If possible, sit down for 15 minutes or so and jot down your questions or the points you want to make when you speak to your boss. Remaining as calm as possible, and having an idea of what you’ll say will give you a real advantage.
Along with the emotional issues you’ll deal with if you lose your job, there will be some real practical concerns, as well. Will you be able to meet all your expenses? What will happen when your unemployment pay runs out? How will you find another job?
A joint poll in February 2001 by USA Today, CNN, and Gallup showed that more than 30 percent of workers could last only one month without hitting severe financial trouble. An additional 15 percent said they could last only one week.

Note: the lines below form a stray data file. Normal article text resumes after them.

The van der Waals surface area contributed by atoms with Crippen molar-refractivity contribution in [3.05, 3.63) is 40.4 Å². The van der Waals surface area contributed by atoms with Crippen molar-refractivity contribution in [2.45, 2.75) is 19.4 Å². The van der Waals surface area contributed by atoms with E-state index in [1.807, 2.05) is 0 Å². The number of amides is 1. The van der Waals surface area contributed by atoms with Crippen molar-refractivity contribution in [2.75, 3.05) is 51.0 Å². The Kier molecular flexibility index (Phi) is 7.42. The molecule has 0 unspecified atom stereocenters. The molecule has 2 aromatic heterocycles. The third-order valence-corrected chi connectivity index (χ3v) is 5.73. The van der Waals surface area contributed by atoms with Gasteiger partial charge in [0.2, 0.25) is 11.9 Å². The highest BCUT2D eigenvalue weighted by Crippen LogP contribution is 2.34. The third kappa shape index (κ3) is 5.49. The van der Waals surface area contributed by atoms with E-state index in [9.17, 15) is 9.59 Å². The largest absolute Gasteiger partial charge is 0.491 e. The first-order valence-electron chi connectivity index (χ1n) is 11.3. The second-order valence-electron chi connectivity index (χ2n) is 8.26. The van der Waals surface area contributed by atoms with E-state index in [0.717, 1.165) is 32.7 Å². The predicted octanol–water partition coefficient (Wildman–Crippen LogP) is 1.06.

There’s no question that unemployment raises a whole raft of concerns—many of them related to finances.
In this section, we’ll examine those concerns and others and give you some tips on managing your finances while you’re out of work.
When you lose your job, life becomes a bit uncertain. Even if you got a nice severance package and will be collecting unemployment compensation pay, you’ll need to rethink your financial situation.
Don’t Go There
Don’t succumb to the temptation to use credit cards in order to maintain the lifestyle you had while you were working and getting a regular paycheck. You can pull off the credit thing for a while, but it will catch up with you big time—guaranteed.
If you have considerably less money coming in during unemployment than you did while you were working, you’ll need to tighten the proverbial belt and keep a close watch on your spending.